Monday, June 26, 2017

Blooming in full color

“I think it pisses God off if you walk by the color purple in a field somewhere and don't notice it.” ~ Alice Walker, The Color Purple 


Cindy La Ferle

One of my biggest gardening challenges is finding ways to add color to a yard that's densely populated with trees and evergreens. Over the years I've planted several varieties of hosta -- with great success -- but even the plants with variegated leaves don't provide enough interest. 


Cindy La Ferle
Which is why I've become a major fan of outdoor ornaments and container gardens. Colorful potted annuals can be placed in sunnier locations, then moved anywhere you like for backyard parties. 

When it comes to decorating with garden ornaments, I think there's a fine line between tacky and sophisticated. If you collect too many garden gnomes, lawn pigs, or religious statues, your neighbors might wonder if you're selling the things as a part-time business. The key to successful garden decor is nestling your favorite items between lots of greenery, using them as subtle accents rather than focal points. A garden ornament should appear as a "surprise" that delights visitors when they spot it on a tour of your yard. And if you've got a quirky sense of humor, the garden is a great place to show it off.


Cindy La Ferle
A few of my garden ornaments were gifts from friends, serving as sweet reminders of special people and occasions. Years ago, for instance, I wrote a newspaper feature about a talented gardener in my community. After the story was published in the local paper, she gifted me with a small stone cricket and told me that it's a symbol of good fortune. 

Other ornaments in my yard were purchased to add color and interest to specific areas. Sometimes I stumble on wonderful items in unlikely places -- when I'm not even looking for them. The whirligig in the top photo, for example, is a recent purchase from Ace Hardware in Clawson. Doug and I spotted it when we were looking for plant stands. This piece will be moved to our Frank Lloyd Wright home in St. Joseph, where it will work nicely with the midcentury modern garden theme there. ~CL

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My garden in Royal Oak, with Apollo in his new wig / Cindy La Ferle
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Saturday, June 24, 2017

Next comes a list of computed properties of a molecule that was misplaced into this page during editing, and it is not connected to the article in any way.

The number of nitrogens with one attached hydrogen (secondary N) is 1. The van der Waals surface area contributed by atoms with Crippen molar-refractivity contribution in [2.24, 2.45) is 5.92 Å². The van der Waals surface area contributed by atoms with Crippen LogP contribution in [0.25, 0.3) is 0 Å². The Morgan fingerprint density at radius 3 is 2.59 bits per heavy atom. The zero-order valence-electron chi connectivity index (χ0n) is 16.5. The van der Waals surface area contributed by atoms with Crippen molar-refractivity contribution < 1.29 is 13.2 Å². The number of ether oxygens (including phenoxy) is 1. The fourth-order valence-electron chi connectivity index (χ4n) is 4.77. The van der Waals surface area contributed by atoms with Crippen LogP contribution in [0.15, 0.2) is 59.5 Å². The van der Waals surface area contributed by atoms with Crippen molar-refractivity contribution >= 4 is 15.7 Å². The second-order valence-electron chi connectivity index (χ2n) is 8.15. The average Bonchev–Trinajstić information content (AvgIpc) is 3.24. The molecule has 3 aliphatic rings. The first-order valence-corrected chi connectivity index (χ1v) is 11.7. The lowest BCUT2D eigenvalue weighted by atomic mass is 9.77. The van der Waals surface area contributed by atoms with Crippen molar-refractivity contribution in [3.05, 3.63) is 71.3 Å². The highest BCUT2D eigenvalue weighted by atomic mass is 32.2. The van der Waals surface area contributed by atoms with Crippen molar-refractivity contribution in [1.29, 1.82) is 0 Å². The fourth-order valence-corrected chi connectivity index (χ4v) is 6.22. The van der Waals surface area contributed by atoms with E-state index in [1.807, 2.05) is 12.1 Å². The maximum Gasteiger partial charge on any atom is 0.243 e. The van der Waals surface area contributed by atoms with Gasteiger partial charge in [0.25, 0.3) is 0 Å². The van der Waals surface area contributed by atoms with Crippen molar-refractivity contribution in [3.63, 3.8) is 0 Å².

Rowing together

"Know your circle. Make sure everybody in your boat is rowing and not drilling holes when you're not looking." ~ Steve Maraboli

Kayaks at LeBear, Glen Arbor / Cindy La Ferle

Friday, June 23, 2017

Prize-winning art


‎"Creative work is not a selfish act or a bid for attention on the part of the artist or actor. It’s a gift to the world and every being in it. Don’t cheat us of your contribution. Give us what you’ve got." ~Steven Pressfield




As any serious artist will admit, art is something you do because you're motivated to create, express, or share something -- not because you're trying to win a prize. Even so, it's an honor to receive professional validation for your work. 

I'm incredibly proud of my husband, Doug, for winning two awards in the annual Michiana Annual Art Competition. The exhibit, currently at The Box Factory for the Arts in St. Joseph, MI, runs through July 29. Doug won "Best in Show" for his oil painting, "Balloon Dart," which depicts a carnival game at a summer fair. He also won the top prize in the sculpture category for his kinetic steampunk piece, "Dreamcatcher" (shown above in the newspaper cover photo).

To read the full article about Doug's art and the MAAC exhibit, please click here. And if you've ever wondered what happens in the art studio above our garage, visit Doug's professional web site, here. ~CL

Thursday, June 22, 2017

Open hearts

"There have been many self-indulgent 'artists' in all fields. But true art is selfless. It’s breaking open your own heart on the chance that your vulnerability will coax other hearts to open." ~Martha Beck